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Tips for Reading Books Aloud
Edited from Gateways to Early Literacy

I'm listening to Gramma read Ranger Rick magazine to my 6yr old. She's a teacher, so reading aloud comes very naturally to her. But it's not easy or natural to everyone, so I thought I'd share some tips that I compiled for a publication I wrote a few years ago.

  • Let your dramatic side flare by using a variety of voices, tones and volumes to reflect the characters and storyline.
  • Point to the pictures and words as you read the text.
  • As you repeat favorite stories, invite children to ‘fill in the blanks’ with key story words.
    Ask questions as you read, such as “What color is that car?” “How many ladybugs do you see?” or “What’s going to happen next?”
  • Add information or change words to help kids understand more words and explain the meaning of a new word.
  • Ask children to make predictions about the plot, the characters, and the setting.
  • Follow the cues of the children to respond to their age, background and any other individual characteristic or challenges.
  • Use props, costumes, or music to make the story come alive. You could even wear a crazy hat or dress up as a storybook character.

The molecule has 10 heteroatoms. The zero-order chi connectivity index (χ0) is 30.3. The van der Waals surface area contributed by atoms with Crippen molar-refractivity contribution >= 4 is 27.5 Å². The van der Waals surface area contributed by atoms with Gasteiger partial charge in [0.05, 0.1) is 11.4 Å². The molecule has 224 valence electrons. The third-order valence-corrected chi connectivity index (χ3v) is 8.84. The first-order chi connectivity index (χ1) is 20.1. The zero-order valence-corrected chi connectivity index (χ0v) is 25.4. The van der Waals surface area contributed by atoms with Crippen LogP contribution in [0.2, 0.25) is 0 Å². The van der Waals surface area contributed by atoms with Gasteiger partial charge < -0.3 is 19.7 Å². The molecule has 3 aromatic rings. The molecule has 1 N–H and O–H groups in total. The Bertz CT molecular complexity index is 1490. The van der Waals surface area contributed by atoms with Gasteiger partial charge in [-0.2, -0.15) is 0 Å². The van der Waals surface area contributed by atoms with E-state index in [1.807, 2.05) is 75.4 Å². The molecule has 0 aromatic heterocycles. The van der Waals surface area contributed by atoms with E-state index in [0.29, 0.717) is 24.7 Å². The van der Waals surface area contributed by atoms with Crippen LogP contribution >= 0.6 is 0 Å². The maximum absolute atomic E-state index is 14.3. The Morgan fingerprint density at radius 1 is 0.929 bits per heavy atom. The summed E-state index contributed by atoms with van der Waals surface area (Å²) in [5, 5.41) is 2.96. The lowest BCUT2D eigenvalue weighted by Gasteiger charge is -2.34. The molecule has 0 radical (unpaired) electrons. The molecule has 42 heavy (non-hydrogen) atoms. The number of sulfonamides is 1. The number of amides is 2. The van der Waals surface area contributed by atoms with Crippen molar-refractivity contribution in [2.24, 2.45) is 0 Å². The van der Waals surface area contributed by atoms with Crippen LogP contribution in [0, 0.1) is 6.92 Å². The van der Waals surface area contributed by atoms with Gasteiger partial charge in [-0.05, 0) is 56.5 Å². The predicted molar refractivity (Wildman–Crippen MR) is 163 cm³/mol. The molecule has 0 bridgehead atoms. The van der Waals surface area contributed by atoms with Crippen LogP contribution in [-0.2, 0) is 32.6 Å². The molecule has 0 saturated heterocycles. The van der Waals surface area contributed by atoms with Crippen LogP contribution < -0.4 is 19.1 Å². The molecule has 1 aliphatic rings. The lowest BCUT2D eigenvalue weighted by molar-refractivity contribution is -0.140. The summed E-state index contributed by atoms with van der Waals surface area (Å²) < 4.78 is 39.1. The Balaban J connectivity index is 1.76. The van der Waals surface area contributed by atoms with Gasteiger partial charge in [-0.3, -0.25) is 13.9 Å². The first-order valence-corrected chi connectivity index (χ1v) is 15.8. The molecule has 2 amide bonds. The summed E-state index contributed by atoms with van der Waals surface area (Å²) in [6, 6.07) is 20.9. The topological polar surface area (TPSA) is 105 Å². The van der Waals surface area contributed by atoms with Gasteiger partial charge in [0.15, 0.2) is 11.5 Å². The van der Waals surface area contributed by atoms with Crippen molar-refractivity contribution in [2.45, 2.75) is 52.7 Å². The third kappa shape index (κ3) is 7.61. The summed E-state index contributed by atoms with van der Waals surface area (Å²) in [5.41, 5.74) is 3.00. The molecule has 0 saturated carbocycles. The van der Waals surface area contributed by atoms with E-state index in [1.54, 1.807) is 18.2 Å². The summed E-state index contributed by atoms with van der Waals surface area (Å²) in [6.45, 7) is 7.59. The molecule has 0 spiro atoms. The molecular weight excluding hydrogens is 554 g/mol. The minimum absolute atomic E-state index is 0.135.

Click here to read the free e-book, Reading for Life, a list of 64 preschool books that promote healthy child development. If you like it, I hope you'll share it with teachers and friends. This is one component of the work I do with the Center for Asset Development teaching schools, churches, and youth organizations about character, service-learning, youth leadership and teambuilding.

Comments

Sarah said…
Very good tips! I for one have always had a flair for the dramatic...haha. My family actually thinks I'm a little weird, I think. ;)
These are excellent tips for reading aloud. As a children's author I am called upon to read aloud to classrooms at schools. These tips will help me prepare.

I think we all have happy memories of being read to, at least I hope so.

Thank you for this wonderful article.

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